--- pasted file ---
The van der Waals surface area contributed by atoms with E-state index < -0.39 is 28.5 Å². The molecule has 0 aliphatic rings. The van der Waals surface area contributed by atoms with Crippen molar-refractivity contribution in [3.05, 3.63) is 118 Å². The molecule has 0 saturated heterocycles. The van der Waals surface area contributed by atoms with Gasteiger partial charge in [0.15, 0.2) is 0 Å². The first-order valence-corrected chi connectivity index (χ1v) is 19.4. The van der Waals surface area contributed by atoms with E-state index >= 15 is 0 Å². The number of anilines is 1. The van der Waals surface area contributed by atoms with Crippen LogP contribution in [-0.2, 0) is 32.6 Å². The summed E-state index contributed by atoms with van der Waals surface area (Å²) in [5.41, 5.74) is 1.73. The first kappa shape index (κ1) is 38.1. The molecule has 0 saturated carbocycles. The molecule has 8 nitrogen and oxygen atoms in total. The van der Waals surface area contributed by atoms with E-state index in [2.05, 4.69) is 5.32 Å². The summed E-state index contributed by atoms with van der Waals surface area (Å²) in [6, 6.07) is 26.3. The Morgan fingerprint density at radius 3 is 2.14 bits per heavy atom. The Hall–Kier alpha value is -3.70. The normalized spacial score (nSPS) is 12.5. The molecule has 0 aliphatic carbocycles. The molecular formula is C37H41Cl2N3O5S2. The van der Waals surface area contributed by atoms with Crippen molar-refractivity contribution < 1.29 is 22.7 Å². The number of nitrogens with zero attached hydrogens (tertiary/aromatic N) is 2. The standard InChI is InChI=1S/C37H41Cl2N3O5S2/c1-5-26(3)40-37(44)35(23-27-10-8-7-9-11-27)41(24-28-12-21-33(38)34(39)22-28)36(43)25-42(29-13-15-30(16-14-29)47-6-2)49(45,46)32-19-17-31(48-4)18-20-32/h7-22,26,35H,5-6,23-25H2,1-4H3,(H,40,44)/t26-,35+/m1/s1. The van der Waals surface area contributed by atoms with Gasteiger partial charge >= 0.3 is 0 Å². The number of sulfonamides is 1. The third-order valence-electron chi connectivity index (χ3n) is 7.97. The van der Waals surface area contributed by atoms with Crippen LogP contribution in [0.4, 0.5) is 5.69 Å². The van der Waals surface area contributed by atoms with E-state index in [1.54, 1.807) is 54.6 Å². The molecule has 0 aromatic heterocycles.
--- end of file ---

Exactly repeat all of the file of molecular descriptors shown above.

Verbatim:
The van der Waals surface area contributed by atoms with E-state index < -0.39 is 28.5 Å². The molecule has 0 aliphatic rings. The van der Waals surface area contributed by atoms with Crippen molar-refractivity contribution in [3.05, 3.63) is 118 Å². The molecule has 0 saturated heterocycles. The van der Waals surface area contributed by atoms with Gasteiger partial charge in [0.15, 0.2) is 0 Å². The first-order valence-corrected chi connectivity index (χ1v) is 19.4. The van der Waals surface area contributed by atoms with E-state index >= 15 is 0 Å². The number of anilines is 1. The van der Waals surface area contributed by atoms with Crippen LogP contribution in [-0.2, 0) is 32.6 Å². The summed E-state index contributed by atoms with van der Waals surface area (Å²) in [5.41, 5.74) is 1.73. The first kappa shape index (κ1) is 38.1. The molecule has 0 saturated carbocycles. The molecule has 8 nitrogen and oxygen atoms in total. The van der Waals surface area contributed by atoms with E-state index in [2.05, 4.69) is 5.32 Å². The summed E-state index contributed by atoms with van der Waals surface area (Å²) in [6, 6.07) is 26.3. The Morgan fingerprint density at radius 3 is 2.14 bits per heavy atom. The Hall–Kier alpha value is -3.70. The normalized spacial score (nSPS) is 12.5. The molecule has 0 aliphatic carbocycles. The molecular formula is C37H41Cl2N3O5S2. The van der Waals surface area contributed by atoms with Crippen molar-refractivity contribution < 1.29 is 22.7 Å². The number of nitrogens with zero attached hydrogens (tertiary/aromatic N) is 2. The standard InChI is InChI=1S/C37H41Cl2N3O5S2/c1-5-26(3)40-37(44)35(23-27-10-8-7-9-11-27)41(24-28-12-21-33(38)34(39)22-28)36(43)25-42(29-13-15-30(16-14-29)47-6-2)49(45,46)32-19-17-31(48-4)18-20-32/h7-22,26,35H,5-6,23-25H2,1-4H3,(H,40,44)/t26-,35+/m1/s1. The van der Waals surface area contributed by atoms with Gasteiger partial charge >= 0.3 is 0 Å². The number of sulfonamides is 1. The third-order valence-electron chi connectivity index (χ3n) is 7.97. The van der Waals surface area contributed by atoms with Crippen LogP contribution in [0.4, 0.5) is 5.69 Å². The van der Waals surface area contributed by atoms with E-state index in [1.54, 1.807) is 54.6 Å². The molecule has 0 aromatic heterocycles.